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Tragedy in the U.S. Leads to Hope for Thousands in Afghanistan

  • Ira Mellman

Afghan Orphans

Afghan Orphans

In July of 2008, a 25 year old Afghan American woman was murdered in a residential suburb of Washington DC.

Homaira Rahman was a popular member of Washington's Afghan American community. Her family says they called her "Sunshine."

"She was truly the light of the family and we all miss her very much", said one of her cousins, Wais Achikzad. "But her legacy will live in through the foundation."

Achikzad now serves as director of Public Relations for that organization, one formed by the family called the Homaira Rahman Foundation, or HRF.

Homaira's sister Roya Rahman is the foundation's President. She says "We thought what was the best way we could help our nation, Afghanistan as well as the orphans, the kids? Homaira was involved with orphans. She actually sponsored an orphan through another foundation, and she really loved kids, she adored kids. So we thought this was the best way to honor her."

Roya Rahman says the first fundraising efforts were to partner with organizations already operating in Afghanistan. "With the support of our donors, we, then in turn, worked with other organizations and we helped that way," said Roya Rahman.

"For example, we already had two campaigns, a winter campaign and a spring campaign. The winter campaign, we partnered with two organizations, one in Kandahar called Sanna Orphanage, and the other was Jahan which is located in Kabul. This was throughout the winter of 2009 where we provided them with blankets, clothing, hats, scarves, you know, items for the kids."

Wais Achikzad said a decision was made about working with governmental organizations. They were going to be an apolitical foundation.

"You know inevitably, in a country like Afghanistan, you're going to deal with some situations that are less than desirable dealing with various entities and people on the ground in the certain culture that's there at the moment, and obviously with some of the dangers you have to be really careful. But it helps us that we do know a lot of people on the ground, we do know a lot of people who have been successful in running their own organizations on the ground. So, we've kinda learned to go through certain channels so it's not like we're completely blind to what's going on there."

In April of this year, Roya Rahman visited her native Kabul.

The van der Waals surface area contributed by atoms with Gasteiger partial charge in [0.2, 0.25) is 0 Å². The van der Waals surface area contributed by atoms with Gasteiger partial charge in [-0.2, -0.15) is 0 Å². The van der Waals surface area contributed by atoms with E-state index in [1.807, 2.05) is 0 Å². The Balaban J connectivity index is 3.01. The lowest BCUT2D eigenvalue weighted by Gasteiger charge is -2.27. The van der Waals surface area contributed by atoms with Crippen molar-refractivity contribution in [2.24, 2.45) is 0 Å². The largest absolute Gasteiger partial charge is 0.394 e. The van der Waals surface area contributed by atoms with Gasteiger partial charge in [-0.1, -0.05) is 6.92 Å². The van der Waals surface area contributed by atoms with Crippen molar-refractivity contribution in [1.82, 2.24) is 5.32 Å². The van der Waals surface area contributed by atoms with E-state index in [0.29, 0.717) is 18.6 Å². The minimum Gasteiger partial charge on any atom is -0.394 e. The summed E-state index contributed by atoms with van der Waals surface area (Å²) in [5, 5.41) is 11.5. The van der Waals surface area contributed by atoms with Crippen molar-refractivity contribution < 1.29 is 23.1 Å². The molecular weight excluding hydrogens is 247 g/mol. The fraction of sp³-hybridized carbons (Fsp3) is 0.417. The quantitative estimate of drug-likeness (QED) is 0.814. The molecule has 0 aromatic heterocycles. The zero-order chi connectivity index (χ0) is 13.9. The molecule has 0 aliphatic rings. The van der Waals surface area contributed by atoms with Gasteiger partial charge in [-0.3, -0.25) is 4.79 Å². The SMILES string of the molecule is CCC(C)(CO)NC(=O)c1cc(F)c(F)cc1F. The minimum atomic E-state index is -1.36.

"During my visit, I noticed these children were mainly on the streets, a lot of them. They were either selling plastic on the streets, chewing gum, washing cars. I mean these kids were five to seven years old, eight years old, nine years old. They ranged from different ages. And instead of getting an education, they're outside on the street."

So the decision was made to focus on the education of the orphans.

The foundation recently held a raffle.

"That supported, actually a library has been established and dedicated in honor of Homaira," said Roya. "I actually visited that in Kabul at the Orphans and Widows Association and it was really rewarding to see the library established, the kids utilizing it. There were computers, books, desks where they could read and sit and converse with each other. So it was very rewarding to see that."

That library is a stepping stone to HRF's next project, says Wais Achikzad.

"We're in the midst of trying to build a school for orphans that would be named for Homaira. So, to have an actual school with orphans and sustaining that over time, affecting many many children over time, I think that's something we're really aiming to do in the near future."

The Homaira Rahman Foundation is still small compared to similar organizations and the problem is big. In 2008, UNICEF, the United Nations Children's Fund, estimated that there were 1.6 million orphans in Afghanistan. One might assume that number has increased. Roya Rahman says the best way to honor the memory of her sister is to some way contribute to the future of her homeland.

"Our aim is really the children of Afghanistan and helping them, in particular orphans. So, we believe that education is a fundamental human right and that by protecting and supporting these Afghan orphans, we want to witness their contribution to in rebuilding their homeland one day."